Editor's note: Publisher David Phillips once again ran in the Wilder Foot Races this year. Following is his report, on the run.

The Perley Wilder Foot Race was an adventure this year - and not due to the rumbles of thunder and pounding of rain on the roof that I heard in the early morning darkness hours before the run in Spring Valley was scheduled to start on Sunday.

The rain let up by the time I woke up for good and the runners escaped the threatening weather. However, many of us running the Perley, a 22.5-mile race on the gravel roads northeast of Spring Valley, took a wrong turn and ended up on the James 50k route.

I should have known better since I have run the route twice - last summer during Wilderfest and a special run last winter. Besides, I was the only local person in the race.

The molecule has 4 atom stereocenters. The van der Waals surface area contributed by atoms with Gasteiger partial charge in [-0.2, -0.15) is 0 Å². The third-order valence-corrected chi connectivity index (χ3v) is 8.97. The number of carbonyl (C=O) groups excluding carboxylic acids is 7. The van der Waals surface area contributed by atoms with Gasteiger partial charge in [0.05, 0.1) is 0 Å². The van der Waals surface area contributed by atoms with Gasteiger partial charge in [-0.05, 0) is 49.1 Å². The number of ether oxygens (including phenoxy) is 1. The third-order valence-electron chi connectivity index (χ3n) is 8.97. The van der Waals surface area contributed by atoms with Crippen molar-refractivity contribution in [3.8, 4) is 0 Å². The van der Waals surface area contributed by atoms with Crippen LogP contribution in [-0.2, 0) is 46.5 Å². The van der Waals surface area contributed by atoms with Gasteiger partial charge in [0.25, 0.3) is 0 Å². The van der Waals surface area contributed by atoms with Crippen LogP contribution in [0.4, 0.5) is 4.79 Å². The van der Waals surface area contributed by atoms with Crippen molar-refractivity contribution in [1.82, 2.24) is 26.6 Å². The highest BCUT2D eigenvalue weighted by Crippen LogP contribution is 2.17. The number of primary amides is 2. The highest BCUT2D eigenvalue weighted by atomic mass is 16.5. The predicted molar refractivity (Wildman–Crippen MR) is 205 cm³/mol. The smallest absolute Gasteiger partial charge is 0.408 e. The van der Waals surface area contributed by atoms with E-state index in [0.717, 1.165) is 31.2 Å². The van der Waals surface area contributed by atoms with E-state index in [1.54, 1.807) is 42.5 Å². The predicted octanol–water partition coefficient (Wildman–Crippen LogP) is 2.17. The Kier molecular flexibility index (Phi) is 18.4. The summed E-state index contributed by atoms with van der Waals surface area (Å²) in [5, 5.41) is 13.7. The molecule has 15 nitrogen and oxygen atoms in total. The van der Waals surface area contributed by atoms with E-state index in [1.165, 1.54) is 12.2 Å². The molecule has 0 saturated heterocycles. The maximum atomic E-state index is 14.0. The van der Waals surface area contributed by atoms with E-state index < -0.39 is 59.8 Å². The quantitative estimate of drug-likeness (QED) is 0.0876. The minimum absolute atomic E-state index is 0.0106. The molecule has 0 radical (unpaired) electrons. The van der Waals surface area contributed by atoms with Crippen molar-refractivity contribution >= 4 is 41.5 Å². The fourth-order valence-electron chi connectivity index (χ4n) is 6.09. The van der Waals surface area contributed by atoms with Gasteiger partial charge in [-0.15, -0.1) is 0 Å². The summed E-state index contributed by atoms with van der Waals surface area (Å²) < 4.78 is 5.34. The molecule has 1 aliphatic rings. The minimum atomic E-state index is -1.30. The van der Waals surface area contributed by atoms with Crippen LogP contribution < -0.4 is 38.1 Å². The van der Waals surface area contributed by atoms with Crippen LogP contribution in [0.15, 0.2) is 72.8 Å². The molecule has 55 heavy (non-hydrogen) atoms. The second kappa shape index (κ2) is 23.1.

The whole time I took the wrong turn, I had this feeling that it was wrong, but several factors misled me.

For one thing, the loop on Nature and Oriole roads was reversed this year, making me just slightly disoriented in places. Then someone in a car at the split for the two races directed us up a hill. It didn't seem right, but the one person I knew was doing the Perley went left and the two people I knew were doing the James went right, so I went left - against my better instincts.

We immediately climbed a large hill that didn't look at all familiar. My rationalization was that last year I was probably coming down the hill at a good clip on the reverse route and didn't notice the scenery.

When we got to the top and ran along a ridge adjacent to some farms I knew this was unfamiliar territory. However, in the distance ahead I saw a group with two people that had also told me they were running the Perley, so I continued on hesitantly.

When we came to an intersection with County Road 5, which was past the point we were supposed to get on County Road 8, I knew I was in trouble.